Teachers call for ban on sale of energy drinks to under-16s in schools

One of Britain’s leading teaching unions is calling for schools to be banned from selling energy drinks to children aged under 16 due to the large amount of caffeine they contain.

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The National Association of Schoolmasters/Union of Women Teachers (NASUWT) is describing the drinks as “readily available legal highs” that can cause headaches and palpitations, as well as contributing to poor behaviour.

Teachers have registered concerns with the NASUWT about the contribution of high energy drinks to poor pupil behaviour as a result of pupils consuming excessive quantities of these drinks.”

Darren Northcott, NASUWT

The warning comes following a report from FUSE, the Centre for Transitional Research in Public Health in the North East, showing that children as young as 10 years of age are buying the drinks at a cheaper cost than water and fizzy drinks. The drinks are often sold in promotions that sell four of the drinks for £1.00, meaning children can pool their money and buy the drinks for as little as 25p.

The investigation also found that children were buying the drinks to fit in “or “look tough” − the drinks are often promoted via online adverts, computer games and sports sponsorship.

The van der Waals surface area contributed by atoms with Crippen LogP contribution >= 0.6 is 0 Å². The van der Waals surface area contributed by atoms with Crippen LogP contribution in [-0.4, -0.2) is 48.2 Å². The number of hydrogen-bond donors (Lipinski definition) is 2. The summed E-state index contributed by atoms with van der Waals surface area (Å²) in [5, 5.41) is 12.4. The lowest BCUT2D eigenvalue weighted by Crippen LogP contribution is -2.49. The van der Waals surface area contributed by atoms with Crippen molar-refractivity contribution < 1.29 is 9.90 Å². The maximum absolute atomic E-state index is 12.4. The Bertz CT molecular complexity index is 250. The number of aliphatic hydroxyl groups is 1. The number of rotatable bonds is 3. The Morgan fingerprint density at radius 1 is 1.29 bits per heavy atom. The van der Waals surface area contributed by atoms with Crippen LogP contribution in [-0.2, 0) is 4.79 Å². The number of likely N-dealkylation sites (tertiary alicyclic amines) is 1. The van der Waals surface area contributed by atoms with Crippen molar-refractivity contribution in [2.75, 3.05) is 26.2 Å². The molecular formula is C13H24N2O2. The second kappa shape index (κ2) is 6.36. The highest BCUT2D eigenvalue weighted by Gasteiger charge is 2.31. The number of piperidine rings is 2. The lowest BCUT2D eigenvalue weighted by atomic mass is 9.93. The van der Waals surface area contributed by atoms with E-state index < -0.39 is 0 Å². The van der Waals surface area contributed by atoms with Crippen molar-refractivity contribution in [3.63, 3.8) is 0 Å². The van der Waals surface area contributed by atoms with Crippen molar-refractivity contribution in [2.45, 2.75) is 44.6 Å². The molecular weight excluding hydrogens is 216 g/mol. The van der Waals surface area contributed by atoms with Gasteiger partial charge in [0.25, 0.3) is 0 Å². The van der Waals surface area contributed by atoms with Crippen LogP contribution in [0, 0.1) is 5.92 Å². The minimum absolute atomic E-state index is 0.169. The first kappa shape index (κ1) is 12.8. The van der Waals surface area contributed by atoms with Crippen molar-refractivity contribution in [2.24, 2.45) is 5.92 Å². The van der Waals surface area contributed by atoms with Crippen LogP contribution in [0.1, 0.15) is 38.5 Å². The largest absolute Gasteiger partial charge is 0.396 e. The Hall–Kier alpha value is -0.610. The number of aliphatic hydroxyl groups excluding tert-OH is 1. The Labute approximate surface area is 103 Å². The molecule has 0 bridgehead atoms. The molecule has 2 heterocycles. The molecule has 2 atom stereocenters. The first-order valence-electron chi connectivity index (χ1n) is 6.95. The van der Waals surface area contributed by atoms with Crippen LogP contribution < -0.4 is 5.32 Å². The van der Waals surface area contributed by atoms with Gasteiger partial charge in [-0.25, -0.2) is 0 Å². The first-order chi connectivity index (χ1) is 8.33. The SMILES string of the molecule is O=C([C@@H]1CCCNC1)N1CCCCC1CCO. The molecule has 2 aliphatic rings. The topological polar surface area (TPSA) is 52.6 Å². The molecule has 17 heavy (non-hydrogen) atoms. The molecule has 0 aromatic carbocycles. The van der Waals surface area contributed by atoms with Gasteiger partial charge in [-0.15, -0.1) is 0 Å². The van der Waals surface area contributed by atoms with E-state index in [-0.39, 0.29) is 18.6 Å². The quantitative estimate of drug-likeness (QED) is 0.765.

One 500ml can of energy drink contains about 160 mg caffeine, which is the equivalent of two espresso shots. The European Food Safety Authority recommends 11-year-olds consume no more than 105mg caffeine per day and the cans display warnings that the drinks are "not recommended for children."

The researchers point out that young people in the UK are among the highest consumers of energy drinks, compared with those in other European countries. In the UK, sales of the drinks have increased by 185% between 2006 and 2015, with 672 million liters consumed in 2015 and a total market value of more than £2 billion.

The authors of the report are calling on the government to consider making it illegal for the drinks to be sold to children aged under 16 years on school premises.

"The NASUWT has always been clear that drinks with high levels of sugar should not be sold on school premises. It is time to look again at the School Food Standards, and the enforcement of the standards, to make sure that every school in the country is free of highly-caffeinated soft drinks, as well as those that are high in sugar," says Northcott.

Sally Robertson

Written by

Sally Robertson

Sally has a Bachelor's Degree in Biomedical Sciences (B.Sc.). She is a specialist in reviewing and summarising the latest findings across all areas of medicine covered in major, high-impact, world-leading international medical journals, international press conferences and bulletins from governmental agencies and regulatory bodies. At News-Medical, Sally generates daily news features, life science articles and interview coverage.


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